In the longer run it will be necessary to have the dollar fall to bring the trade deficit closer to balance. Until the trade deficit is brought down, then by definition the country must either have a large government deficit or negative private savings, or some combination of the two. This is implied by the fact that the trade deficit is equal to net national savings so that if the country is running a deficit, then the public and/or private sector must have negative savings.

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The bankers are warning of Armageddon if a rule from the Dodd-Frank bill is left in place that requires that retain a 5 percent stake in mortgages where the owner puts less than 20 percent down. In effect, that if the bank sells a loan into a security pool that had a down payment of less than 20 percent, it will be liable for at least 5 percent of the losses incurred on the mortgage if there is default.

While the bankers are portraying this as an ominous restriction that will prevent them from making loans to moderate-income homeowners, a little arithmetic suggests otherwise. Before the bubble, Freddie Mac estimated that its average loss on a foreclosed property was 25 percent of the mortgage's value.

If we assume that the mortgages in question will have the same 25 percent loss rate once the market becomes more normal, then this would imply a loss of 1.25 percent of the mortgage's value, given the bank's 5 percent stake. If one in ten of these mortgages go bad, then this implies an average loss of 0.125 percent on loans in this category.

However, this calculation assumes that the bank can sell off a mortgage with less than 20 percent down at the same price that it can sell off a mortgage with 20 percent or more down. Since this is almost certainly not true, then the loss to the bank from this provision would be somewhat less than 0.125 percent of the price of the mortgage. If this loss were fully passed on to homebuyers then the impact of this provision would at most be equivalent to raising the cost of a mortgage by 0.13 basis points, and almost certainly considerably less. Given this arithmetic, it is not plausible that this 5 percent rule will have any noticeable effect on the access of moderate-income families to mortgages.

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Of course she probably did not know that this is what she is doing in her hypothetical conversation between "Paul" and "Barack," but that is exactly what she is doing when she touts the lower than expected cost of the Medicare drug benefit. The main reason that the drug benefit cost less than expected is that drug prices in general have gone up less than expected. And, the reason that drug prices have gone up less than expected is that there have been very few new blockbuster drugs in last decade.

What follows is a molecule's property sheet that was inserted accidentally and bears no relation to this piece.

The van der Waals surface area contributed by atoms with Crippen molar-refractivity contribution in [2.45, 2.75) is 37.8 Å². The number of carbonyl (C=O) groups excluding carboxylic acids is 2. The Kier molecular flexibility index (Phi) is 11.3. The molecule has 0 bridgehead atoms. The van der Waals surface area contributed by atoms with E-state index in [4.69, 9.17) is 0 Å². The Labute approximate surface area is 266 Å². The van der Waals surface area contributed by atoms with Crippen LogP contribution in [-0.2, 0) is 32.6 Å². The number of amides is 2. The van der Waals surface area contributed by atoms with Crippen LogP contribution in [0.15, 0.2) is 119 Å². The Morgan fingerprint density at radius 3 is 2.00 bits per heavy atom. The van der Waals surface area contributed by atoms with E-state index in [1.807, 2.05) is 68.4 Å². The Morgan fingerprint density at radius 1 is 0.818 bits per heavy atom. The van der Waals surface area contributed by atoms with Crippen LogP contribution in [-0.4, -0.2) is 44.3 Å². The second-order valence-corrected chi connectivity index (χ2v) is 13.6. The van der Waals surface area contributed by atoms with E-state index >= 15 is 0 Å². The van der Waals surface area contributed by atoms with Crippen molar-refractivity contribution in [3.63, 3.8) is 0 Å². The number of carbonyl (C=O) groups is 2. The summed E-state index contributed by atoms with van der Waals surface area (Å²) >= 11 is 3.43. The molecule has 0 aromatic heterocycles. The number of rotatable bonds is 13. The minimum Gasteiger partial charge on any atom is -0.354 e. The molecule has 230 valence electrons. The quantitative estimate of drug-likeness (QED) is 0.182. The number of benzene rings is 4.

This means that even though the industry claims that it is spending more than ever on research, it has much less to show in the form of new drugs than it did 20 years ago. It seems a stretch to blame this lack of innovation on the private insurers offering the Medicare drug benefit, but we can't question a very serious person with a regular column in the Washington Post.

The rest of this hypothetical discussion is equally confused. Contrary to what it asserts, the vast majority of Democrats did not think it was okay to have just private insurers in the exchanges set up under the Obama plan. They pushed hard to include a good public option. However, they did not have the 60 votes to get a public option through the Senate.

And the comparison of the cost of the Ryan plan to the existing Medicare plan is not a hypothetical. The additional $34 trillion cost that CBO projected for buying Medicare equivalent policies is based on the actual history with Medicare Plus Choice and Medicare Advantage. How many times must this experiment be repeated before its results are accepted?